BOARD OF TRUSTEES
Date of Meeting: May 24, 2010
Prepared by: Kirsten Volpi
Subject - Fiscal Year 2011 Operating Budget
The Schoolâ€™s Campus Budget Committee and Executive Committee have reviewed the proposed
operating budget for fiscal year 2011 which includes revenue and expenditure increases. The
Committeesâ€™ recommendations were provided to the President, whose fiscal year 2011 operating
budget is presented for Finance and Audit committee and Board of Trustees for approval.
The ongoing uncertainty of the Stateâ€™s budget situation continues to constrain the Schoolâ€™s
spending on new initiatives. It is anticipated that the School will finish fiscal year 2010 in a
strong financial position due to growth in nonresident tuition revenue, graduate enrollment
increase and spending restrictions that were implemented in the fall of 2008. However, the
uncertainty surrounding the stateâ€™s economy and its actions to balance the budget demand that
the school take a longer budget view beyond the 2011 fiscal year.
With the national economy beginning to show signs of stress in early 2008, many states quickly
began forecasting their own financial pressures. Coloradoâ€™s economists reflected Coloradoâ€™s
first sign of economic stress in December, 2008. As with many states, throughout 2009 and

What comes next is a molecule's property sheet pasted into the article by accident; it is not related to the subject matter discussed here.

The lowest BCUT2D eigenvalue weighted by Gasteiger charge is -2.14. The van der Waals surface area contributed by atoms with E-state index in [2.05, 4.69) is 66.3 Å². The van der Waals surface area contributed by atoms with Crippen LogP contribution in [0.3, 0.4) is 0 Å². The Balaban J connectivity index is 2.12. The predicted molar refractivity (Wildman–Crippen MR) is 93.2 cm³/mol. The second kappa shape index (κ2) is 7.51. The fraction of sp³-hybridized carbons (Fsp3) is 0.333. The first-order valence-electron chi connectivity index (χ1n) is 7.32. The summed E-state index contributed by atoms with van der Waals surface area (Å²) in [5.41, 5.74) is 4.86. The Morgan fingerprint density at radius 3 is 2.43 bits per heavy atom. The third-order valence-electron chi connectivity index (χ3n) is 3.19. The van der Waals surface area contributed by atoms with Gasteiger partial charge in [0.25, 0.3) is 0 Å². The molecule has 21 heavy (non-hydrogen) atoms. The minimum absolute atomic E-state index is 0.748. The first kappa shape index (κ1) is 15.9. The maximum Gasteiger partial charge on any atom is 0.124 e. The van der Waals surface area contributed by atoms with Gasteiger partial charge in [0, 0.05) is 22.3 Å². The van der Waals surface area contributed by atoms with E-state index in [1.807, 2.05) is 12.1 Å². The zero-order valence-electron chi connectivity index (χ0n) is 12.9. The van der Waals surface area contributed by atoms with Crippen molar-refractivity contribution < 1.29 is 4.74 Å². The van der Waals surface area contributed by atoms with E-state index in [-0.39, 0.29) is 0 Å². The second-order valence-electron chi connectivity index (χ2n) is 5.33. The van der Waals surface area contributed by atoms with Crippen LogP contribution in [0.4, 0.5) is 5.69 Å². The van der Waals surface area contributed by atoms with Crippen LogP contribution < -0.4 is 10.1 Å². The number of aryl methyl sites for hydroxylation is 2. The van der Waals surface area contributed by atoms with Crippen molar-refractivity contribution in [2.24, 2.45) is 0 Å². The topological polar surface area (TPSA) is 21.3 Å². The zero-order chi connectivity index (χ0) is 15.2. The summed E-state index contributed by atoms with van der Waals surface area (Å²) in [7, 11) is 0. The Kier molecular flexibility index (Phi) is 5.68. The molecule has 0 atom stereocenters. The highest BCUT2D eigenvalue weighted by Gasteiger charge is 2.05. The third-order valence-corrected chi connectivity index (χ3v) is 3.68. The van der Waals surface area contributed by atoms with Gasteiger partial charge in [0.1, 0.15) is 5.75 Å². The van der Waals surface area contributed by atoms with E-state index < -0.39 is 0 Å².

continuing today, Coloradoâ€™s economic projections reflect a loss of state revenue, primarily from
loss of personal income tax and capital gains tax. With higher education in Colorado being one
of only a few unrestricted budgets for the state (in addition to the department of corrections and
health care), higher education was and continues to be a source of funds to resolve the stateâ€™s
In fiscal year 2009, the state initially funded all higher education institutions in the amount of
$706 million. With the looming budget deficit, the higher education budget was reduced in
fiscal year 2009 and again in 2010. The state has used, however, federal State Fiscal
Stabilization Funds (SFSF) to â€śkeep higher education wholeâ€ť for those two years. The stateâ€™s
use of SFSF for higher education will run out in fiscal year 2011 which will leave only state
general fund to support higher education. However, the state is required pursuant to the SFSF
rules, to keep higher education funded at the fiscal year 2006 level through fiscal year 2011.
With a current projected state budget deficit of over $1.5 billion in fiscal year 2012, the state is
anticipating further higher education cuts in fiscal year 2012 by at least $300 million from the
fiscal year 2011 level.
Below is a chart that depicts the stateâ€™s level of funding higher education over the past few years
and where it is projected to go over the next few years:
Department Of Higher Education State Funding
State Fiscal Stabilization Funds (ARRA)
One Time State Cash Sources
The Colorado School of Minesâ€™ portion of the overall budget is approximately 3%. For the fiscal
year that we are just ending, fiscal year 2010, we are being funded with both state funds and
SFSF at a level of $23.3 million. With SFSF being removed next year, we anticipate to be
funded by the state in fiscal year 2011 at $18.8 million. IF the state projections remain, likely
best case scenario for the School would be a reduction of another $13.2 million in fiscal year
2012 to $5.5 million. Below is a chart that depicts state (and SFSF) funding for Mines over the